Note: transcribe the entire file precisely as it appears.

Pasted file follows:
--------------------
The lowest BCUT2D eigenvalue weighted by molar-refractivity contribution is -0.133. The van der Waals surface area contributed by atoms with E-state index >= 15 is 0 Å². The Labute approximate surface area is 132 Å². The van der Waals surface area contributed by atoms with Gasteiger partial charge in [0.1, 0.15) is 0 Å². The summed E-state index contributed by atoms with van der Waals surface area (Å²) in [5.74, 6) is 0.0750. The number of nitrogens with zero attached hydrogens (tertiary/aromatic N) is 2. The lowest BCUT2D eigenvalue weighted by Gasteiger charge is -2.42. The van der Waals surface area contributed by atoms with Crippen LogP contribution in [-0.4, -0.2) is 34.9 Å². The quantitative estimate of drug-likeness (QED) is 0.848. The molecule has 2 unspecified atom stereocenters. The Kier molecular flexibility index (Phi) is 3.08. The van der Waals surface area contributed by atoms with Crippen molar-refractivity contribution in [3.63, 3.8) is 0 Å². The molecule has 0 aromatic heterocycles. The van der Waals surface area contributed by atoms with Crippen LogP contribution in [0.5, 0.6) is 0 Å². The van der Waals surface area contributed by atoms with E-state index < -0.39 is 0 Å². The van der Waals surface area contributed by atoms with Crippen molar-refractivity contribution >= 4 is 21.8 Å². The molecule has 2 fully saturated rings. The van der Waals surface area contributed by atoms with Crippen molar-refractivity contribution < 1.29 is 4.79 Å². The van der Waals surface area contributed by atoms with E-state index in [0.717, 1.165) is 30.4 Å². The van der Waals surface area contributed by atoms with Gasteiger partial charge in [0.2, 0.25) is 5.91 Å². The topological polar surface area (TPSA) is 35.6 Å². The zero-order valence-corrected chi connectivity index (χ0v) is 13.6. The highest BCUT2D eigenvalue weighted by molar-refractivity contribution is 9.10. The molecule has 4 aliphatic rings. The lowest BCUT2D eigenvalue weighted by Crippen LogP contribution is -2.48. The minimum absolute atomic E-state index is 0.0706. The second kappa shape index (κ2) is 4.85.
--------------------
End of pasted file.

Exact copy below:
The lowest BCUT2D eigenvalue weighted by molar-refractivity contribution is -0.133. The van der Waals surface area contributed by atoms with E-state index >= 15 is 0 Å². The Labute approximate surface area is 132 Å². The van der Waals surface area contributed by atoms with Gasteiger partial charge in [0.1, 0.15) is 0 Å². The summed E-state index contributed by atoms with van der Waals surface area (Å²) in [5.74, 6) is 0.0750. The number of nitrogens with zero attached hydrogens (tertiary/aromatic N) is 2. The lowest BCUT2D eigenvalue weighted by Gasteiger charge is -2.42. The van der Waals surface area contributed by atoms with Crippen LogP contribution in [-0.4, -0.2) is 34.9 Å². The quantitative estimate of drug-likeness (QED) is 0.848. The molecule has 2 unspecified atom stereocenters. The Kier molecular flexibility index (Phi) is 3.08. The van der Waals surface area contributed by atoms with Crippen molar-refractivity contribution in [3.63, 3.8) is 0 Å². The molecule has 0 aromatic heterocycles. The van der Waals surface area contributed by atoms with Crippen LogP contribution in [0.5, 0.6) is 0 Å². The van der Waals surface area contributed by atoms with E-state index < -0.39 is 0 Å². The van der Waals surface area contributed by atoms with Crippen molar-refractivity contribution >= 4 is 21.8 Å². The molecule has 2 fully saturated rings. The van der Waals surface area contributed by atoms with Crippen molar-refractivity contribution < 1.29 is 4.79 Å². The van der Waals surface area contributed by atoms with E-state index in [0.717, 1.165) is 30.4 Å². The van der Waals surface area contributed by atoms with Gasteiger partial charge in [0.2, 0.25) is 5.91 Å². The topological polar surface area (TPSA) is 35.6 Å². The zero-order valence-corrected chi connectivity index (χ0v) is 13.6. The highest BCUT2D eigenvalue weighted by molar-refractivity contribution is 9.10. The molecule has 4 aliphatic rings. The lowest BCUT2D eigenvalue weighted by Crippen LogP contribution is -2.48. The minimum absolute atomic E-state index is 0.0706. The second kappa shape index (κ2) is 4.85.